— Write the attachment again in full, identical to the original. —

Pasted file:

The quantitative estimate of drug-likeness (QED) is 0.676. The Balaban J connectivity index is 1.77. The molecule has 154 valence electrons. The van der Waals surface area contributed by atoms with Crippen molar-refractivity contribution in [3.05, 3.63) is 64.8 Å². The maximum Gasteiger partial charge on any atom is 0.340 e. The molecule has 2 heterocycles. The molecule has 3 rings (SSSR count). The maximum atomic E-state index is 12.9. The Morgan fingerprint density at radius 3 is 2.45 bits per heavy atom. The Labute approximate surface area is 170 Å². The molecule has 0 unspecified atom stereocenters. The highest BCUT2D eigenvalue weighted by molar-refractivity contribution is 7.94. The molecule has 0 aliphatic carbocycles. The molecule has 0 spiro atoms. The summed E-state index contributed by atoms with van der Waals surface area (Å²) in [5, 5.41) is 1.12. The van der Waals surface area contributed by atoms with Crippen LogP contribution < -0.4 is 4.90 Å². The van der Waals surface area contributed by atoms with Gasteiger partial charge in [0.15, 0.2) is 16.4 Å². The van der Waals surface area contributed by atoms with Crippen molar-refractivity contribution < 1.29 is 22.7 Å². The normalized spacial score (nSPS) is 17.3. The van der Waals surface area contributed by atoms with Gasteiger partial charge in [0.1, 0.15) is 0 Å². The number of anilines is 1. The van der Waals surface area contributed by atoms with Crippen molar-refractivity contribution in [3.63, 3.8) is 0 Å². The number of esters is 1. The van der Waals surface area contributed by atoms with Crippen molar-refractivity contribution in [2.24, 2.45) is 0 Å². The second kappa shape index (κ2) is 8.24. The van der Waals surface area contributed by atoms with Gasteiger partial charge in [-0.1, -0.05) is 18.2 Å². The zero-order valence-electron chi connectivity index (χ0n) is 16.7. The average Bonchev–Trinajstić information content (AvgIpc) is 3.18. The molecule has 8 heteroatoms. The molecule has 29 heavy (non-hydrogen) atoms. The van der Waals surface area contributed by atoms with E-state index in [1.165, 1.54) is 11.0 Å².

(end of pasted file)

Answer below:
The quantitative estimate of drug-likeness (QED) is 0.676. The Balaban J connectivity index is 1.77. The molecule has 154 valence electrons. The van der Waals surface area contributed by atoms with Crippen molar-refractivity contribution in [3.05, 3.63) is 64.8 Å². The maximum Gasteiger partial charge on any atom is 0.340 e. The molecule has 2 heterocycles. The molecule has 3 rings (SSSR count). The maximum atomic E-state index is 12.9. The Morgan fingerprint density at radius 3 is 2.45 bits per heavy atom. The Labute approximate surface area is 170 Å². The molecule has 0 unspecified atom stereocenters. The highest BCUT2D eigenvalue weighted by molar-refractivity contribution is 7.94. The molecule has 0 aliphatic carbocycles. The molecule has 0 spiro atoms. The summed E-state index contributed by atoms with van der Waals surface area (Å²) in [5, 5.41) is 1.12. The van der Waals surface area contributed by atoms with Crippen LogP contribution < -0.4 is 4.90 Å². The van der Waals surface area contributed by atoms with Gasteiger partial charge in [0.15, 0.2) is 16.4 Å². The van der Waals surface area contributed by atoms with Crippen molar-refractivity contribution < 1.29 is 22.7 Å². The normalized spacial score (nSPS) is 17.3. The van der Waals surface area contributed by atoms with Gasteiger partial charge in [0.1, 0.15) is 0 Å². The number of anilines is 1. The van der Waals surface area contributed by atoms with Crippen molar-refractivity contribution in [3.63, 3.8) is 0 Å². The number of esters is 1. The van der Waals surface area contributed by atoms with Crippen molar-refractivity contribution in [2.24, 2.45) is 0 Å². The second kappa shape index (κ2) is 8.24. The van der Waals surface area contributed by atoms with Gasteiger partial charge in [-0.1, -0.05) is 18.2 Å². The zero-order valence-electron chi connectivity index (χ0n) is 16.7. The average Bonchev–Trinajstić information content (AvgIpc) is 3.18. The molecule has 8 heteroatoms. The molecule has 29 heavy (non-hydrogen) atoms. The van der Waals surface area contributed by atoms with E-state index in [1.165, 1.54) is 11.0 Å².